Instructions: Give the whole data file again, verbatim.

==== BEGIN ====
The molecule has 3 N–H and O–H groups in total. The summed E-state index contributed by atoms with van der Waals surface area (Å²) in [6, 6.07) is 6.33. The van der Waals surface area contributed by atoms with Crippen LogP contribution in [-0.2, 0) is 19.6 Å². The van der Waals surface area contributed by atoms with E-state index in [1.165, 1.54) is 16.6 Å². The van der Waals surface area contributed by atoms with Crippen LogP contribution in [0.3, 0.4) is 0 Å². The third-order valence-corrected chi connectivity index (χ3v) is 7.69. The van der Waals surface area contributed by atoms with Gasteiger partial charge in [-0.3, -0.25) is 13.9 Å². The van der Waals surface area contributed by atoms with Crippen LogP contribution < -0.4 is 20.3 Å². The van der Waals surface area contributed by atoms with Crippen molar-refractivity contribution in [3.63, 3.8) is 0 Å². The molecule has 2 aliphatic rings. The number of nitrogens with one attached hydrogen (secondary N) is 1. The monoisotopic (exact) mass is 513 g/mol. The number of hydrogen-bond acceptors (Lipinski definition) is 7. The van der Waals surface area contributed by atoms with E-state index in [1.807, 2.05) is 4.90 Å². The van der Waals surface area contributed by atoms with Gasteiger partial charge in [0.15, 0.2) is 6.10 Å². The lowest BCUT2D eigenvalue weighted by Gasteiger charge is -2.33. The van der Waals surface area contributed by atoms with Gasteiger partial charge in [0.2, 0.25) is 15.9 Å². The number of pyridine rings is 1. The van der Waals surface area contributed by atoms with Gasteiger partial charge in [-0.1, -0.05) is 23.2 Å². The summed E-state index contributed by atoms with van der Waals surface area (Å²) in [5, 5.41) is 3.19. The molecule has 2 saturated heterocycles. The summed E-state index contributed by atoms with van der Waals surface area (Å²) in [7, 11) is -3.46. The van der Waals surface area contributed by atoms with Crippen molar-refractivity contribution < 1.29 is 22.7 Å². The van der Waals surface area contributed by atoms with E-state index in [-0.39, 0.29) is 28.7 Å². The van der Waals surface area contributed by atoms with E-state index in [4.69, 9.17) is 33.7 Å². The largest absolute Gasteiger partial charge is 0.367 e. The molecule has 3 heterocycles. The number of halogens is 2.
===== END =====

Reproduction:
The molecule has 3 N–H and O–H groups in total. The summed E-state index contributed by atoms with van der Waals surface area (Å²) in [6, 6.07) is 6.33. The van der Waals surface area contributed by atoms with Crippen LogP contribution in [-0.2, 0) is 19.6 Å². The van der Waals surface area contributed by atoms with E-state index in [1.165, 1.54) is 16.6 Å². The van der Waals surface area contributed by atoms with Crippen LogP contribution in [0.3, 0.4) is 0 Å². The third-order valence-corrected chi connectivity index (χ3v) is 7.69. The van der Waals surface area contributed by atoms with Gasteiger partial charge in [-0.3, -0.25) is 13.9 Å². The van der Waals surface area contributed by atoms with Crippen LogP contribution < -0.4 is 20.3 Å². The van der Waals surface area contributed by atoms with Crippen molar-refractivity contribution in [3.63, 3.8) is 0 Å². The molecule has 2 aliphatic rings. The number of nitrogens with one attached hydrogen (secondary N) is 1. The monoisotopic (exact) mass is 513 g/mol. The number of hydrogen-bond acceptors (Lipinski definition) is 7. The van der Waals surface area contributed by atoms with E-state index in [1.807, 2.05) is 4.90 Å². The van der Waals surface area contributed by atoms with Gasteiger partial charge in [0.15, 0.2) is 6.10 Å². The lowest BCUT2D eigenvalue weighted by Gasteiger charge is -2.33. The van der Waals surface area contributed by atoms with Gasteiger partial charge in [0.2, 0.25) is 15.9 Å². The number of pyridine rings is 1. The van der Waals surface area contributed by atoms with Gasteiger partial charge in [-0.1, -0.05) is 23.2 Å². The summed E-state index contributed by atoms with van der Waals surface area (Å²) in [5, 5.41) is 3.19. The molecule has 2 saturated heterocycles. The summed E-state index contributed by atoms with van der Waals surface area (Å²) in [7, 11) is -3.46. The van der Waals surface area contributed by atoms with Crippen molar-refractivity contribution < 1.29 is 22.7 Å². The van der Waals surface area contributed by atoms with E-state index in [-0.39, 0.29) is 28.7 Å². The van der Waals surface area contributed by atoms with E-state index in [4.69, 9.17) is 33.7 Å². The largest absolute Gasteiger partial charge is 0.367 e. The molecule has 3 heterocycles. The number of halogens is 2.